I am not insensitive to this. These are very real concerns autistic people face and they are not without merit. And in any other context, the use of that kind of language would outrage me. But not in a court of law. You can’t establish mitigation by using anything but the strongest language possible within truthful limits. And if the psychiatrist said he had the social immaturity of a five year old, she most likely based it on objective measures. One of the tests she probably (and here I am speculating) used is the Vineland Adaptive Behavioral Scale Assessment.

As you can see from the chart above (pearsonclinical.com) the Vineland measures 5 domains of adaptive behavior with 2–3 subdomains. Questions could include how often one brushes one’s teeth or how often they read the newspaper or if they cook or take out the garbage. The raw data is converted into age range equivalents. For example, if a person answers that they don’t brush their teeth on a regular basis (due perhaps to fine motor difficulties or lack of hygiene awareness) they are measured against the age range where individuals begin to brush their teeth regularly. Once all of the raw data is accessed, the scoring determines the approximate age range of where the person taking the test will mostly likely end up. If we take a look at those five domains and various subdomains, we see that there are definite struggles that autism spectrum disorder (ASD) individuals contend with. Therefore it is not surprising that many adult ASD individuals taking this test would score in the age range that might be comparable to that of a child. This does not mean that they are like a child in every conceivable way. They may drive a car, or have a job or even balance a checkbook. But they most likely don’t do a lot of things that neurotypical adults do. Does this mean we are being ableist? Does it mean that we should forcible sterilize them? Hardly. This information is being used in an extremely narrow context to help explain to the court in the most dramatic possible way why a defendant possessed a different mindset than most other defendants. The neurodiversity movement must learn that arguments for specific defendants in court cases do not represent generalities and aren’t meant to. These arguments do not at all suggest that all autistic people wouldn’t know that rape was wrong. Again, this was not even argued by Berlin in the first place. What it does mean is that he was immature, suggestible and gullible and therefore different than the average adult defendant. This does not and should not absolve him of responsibility for his actions but it IS appropriate to be presented to the court for purposes of mitigation.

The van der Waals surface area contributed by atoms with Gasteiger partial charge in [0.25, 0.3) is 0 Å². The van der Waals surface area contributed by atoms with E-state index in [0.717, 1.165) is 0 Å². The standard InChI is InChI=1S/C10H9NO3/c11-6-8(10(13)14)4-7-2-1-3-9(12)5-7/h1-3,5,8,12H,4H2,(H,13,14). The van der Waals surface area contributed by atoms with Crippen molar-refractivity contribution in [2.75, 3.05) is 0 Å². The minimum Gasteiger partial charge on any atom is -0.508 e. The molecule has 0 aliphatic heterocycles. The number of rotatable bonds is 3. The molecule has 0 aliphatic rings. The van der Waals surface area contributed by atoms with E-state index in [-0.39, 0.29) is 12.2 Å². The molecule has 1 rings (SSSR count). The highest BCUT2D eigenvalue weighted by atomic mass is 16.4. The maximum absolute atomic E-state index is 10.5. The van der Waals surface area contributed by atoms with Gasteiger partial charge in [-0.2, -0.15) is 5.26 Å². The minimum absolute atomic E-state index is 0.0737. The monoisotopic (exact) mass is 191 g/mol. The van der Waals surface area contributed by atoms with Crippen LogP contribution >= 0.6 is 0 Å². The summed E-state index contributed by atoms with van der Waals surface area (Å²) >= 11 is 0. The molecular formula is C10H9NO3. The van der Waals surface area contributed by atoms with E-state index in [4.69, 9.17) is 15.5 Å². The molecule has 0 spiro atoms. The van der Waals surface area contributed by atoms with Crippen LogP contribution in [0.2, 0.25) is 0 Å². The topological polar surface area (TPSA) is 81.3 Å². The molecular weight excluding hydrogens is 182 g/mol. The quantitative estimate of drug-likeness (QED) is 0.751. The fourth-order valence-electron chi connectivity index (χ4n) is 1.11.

A psychologist doesn’t arrive at the decision of making a mental age determination lightly. In addition to the Vineland, he or she usually gives a whole battery of tests, spends hours upon hours interviewing the defendant and also gets past reports written by clinicians going all the way back to childhood. A good forensic psychologist will also interview family members to see if information the defendant provides corroborates with third parties. It is not unusual for a forensic psychologist to spend between 30 to 40 hours with a person and then another 30 hours in preparing a report. No forensic psychologist would walk into a room and simply say…”Well, he looks like he’s behaving like a five year old. I think I’m going to say that in court.” Oh no, there has to be a lot of information, observation and testing to back up that assertion or it falls flat on its face. The fact that the judge lessened the sentence from 8 years to 6 clearly shows that the psychologist presented evidence to back up her conclusions.

Individuals on the autism spectrum have asynchronous development. While lagging behind in dramatic ways, they often compensate for them in others leading to a productive life. In the courtroom, it is the job of the defense attorney to highlight the ways in which the autism has hindered a person’s development. If they focused on that person’s strengths, it would be game-over.

No one wants to go back to the days of eugenics and holocausts. Everyone is in favor of self-determination and inclusive societies for autistic individuals. But we can’t let our fears of overgeneralization stymie the efforts of defense lawyers who are seeking to get justice for their clients.

Lastly….and this applies to Berlin too: If I believe that the sex offender registry should be abolished (and I do), I feel that way even more strongly for those with developmental disabilities. The Bureau of Justice and Statistics acknowledges a 5.3% reoffense rate for those convicted of sex offfenses which pales in comparision to crimes like burglarly, robbery and petty theft. We know that the registry ostracizes individuals, consigns them to the margins of society as a permanent underclass and makes people into pariahs. I don’t want that kind of life for autistic individuals who are at a low risk of reoffending. I don’t want individuals who already struggle mightily in life to be saddled with a civil disability that ends any chance of reintegration back into society. And that’s why I will continue to fight for the most misunderstood people among both autistic people and in the community at large.